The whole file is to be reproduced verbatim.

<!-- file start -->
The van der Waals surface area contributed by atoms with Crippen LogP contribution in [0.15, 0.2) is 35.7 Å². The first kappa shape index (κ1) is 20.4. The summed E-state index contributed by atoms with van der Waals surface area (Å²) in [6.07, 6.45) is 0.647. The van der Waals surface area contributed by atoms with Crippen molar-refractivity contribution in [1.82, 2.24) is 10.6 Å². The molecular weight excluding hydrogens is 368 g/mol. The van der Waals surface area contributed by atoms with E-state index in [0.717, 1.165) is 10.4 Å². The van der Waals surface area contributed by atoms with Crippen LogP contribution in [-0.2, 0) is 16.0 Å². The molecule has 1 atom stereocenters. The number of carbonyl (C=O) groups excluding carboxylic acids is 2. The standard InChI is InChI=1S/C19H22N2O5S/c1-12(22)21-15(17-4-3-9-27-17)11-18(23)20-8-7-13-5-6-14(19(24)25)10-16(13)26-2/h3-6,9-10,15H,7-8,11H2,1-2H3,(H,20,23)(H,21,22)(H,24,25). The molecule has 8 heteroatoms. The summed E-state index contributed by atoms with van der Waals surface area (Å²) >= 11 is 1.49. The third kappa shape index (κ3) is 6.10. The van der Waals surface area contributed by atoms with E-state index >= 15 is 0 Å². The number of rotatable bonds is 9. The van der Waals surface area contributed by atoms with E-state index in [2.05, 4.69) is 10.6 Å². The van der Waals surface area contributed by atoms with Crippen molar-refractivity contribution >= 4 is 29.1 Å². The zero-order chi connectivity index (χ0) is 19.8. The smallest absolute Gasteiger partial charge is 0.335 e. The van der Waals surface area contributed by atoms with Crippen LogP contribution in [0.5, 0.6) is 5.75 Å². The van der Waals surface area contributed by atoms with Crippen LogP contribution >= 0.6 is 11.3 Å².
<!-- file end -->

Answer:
The van der Waals surface area contributed by atoms with Crippen LogP contribution in [0.15, 0.2) is 35.7 Å². The first kappa shape index (κ1) is 20.4. The summed E-state index contributed by atoms with van der Waals surface area (Å²) in [6.07, 6.45) is 0.647. The van der Waals surface area contributed by atoms with Crippen molar-refractivity contribution in [1.82, 2.24) is 10.6 Å². The molecular weight excluding hydrogens is 368 g/mol. The van der Waals surface area contributed by atoms with E-state index in [0.717, 1.165) is 10.4 Å². The van der Waals surface area contributed by atoms with Crippen LogP contribution in [-0.2, 0) is 16.0 Å². The molecule has 1 atom stereocenters. The number of carbonyl (C=O) groups excluding carboxylic acids is 2. The standard InChI is InChI=1S/C19H22N2O5S/c1-12(22)21-15(17-4-3-9-27-17)11-18(23)20-8-7-13-5-6-14(19(24)25)10-16(13)26-2/h3-6,9-10,15H,7-8,11H2,1-2H3,(H,20,23)(H,21,22)(H,24,25). The molecule has 8 heteroatoms. The summed E-state index contributed by atoms with van der Waals surface area (Å²) >= 11 is 1.49. The third kappa shape index (κ3) is 6.10. The van der Waals surface area contributed by atoms with E-state index >= 15 is 0 Å². The number of rotatable bonds is 9. The van der Waals surface area contributed by atoms with E-state index in [2.05, 4.69) is 10.6 Å². The van der Waals surface area contributed by atoms with Crippen molar-refractivity contribution >= 4 is 29.1 Å². The zero-order chi connectivity index (χ0) is 19.8. The smallest absolute Gasteiger partial charge is 0.335 e. The van der Waals surface area contributed by atoms with Crippen LogP contribution in [0.5, 0.6) is 5.75 Å². The van der Waals surface area contributed by atoms with Crippen LogP contribution >= 0.6 is 11.3 Å².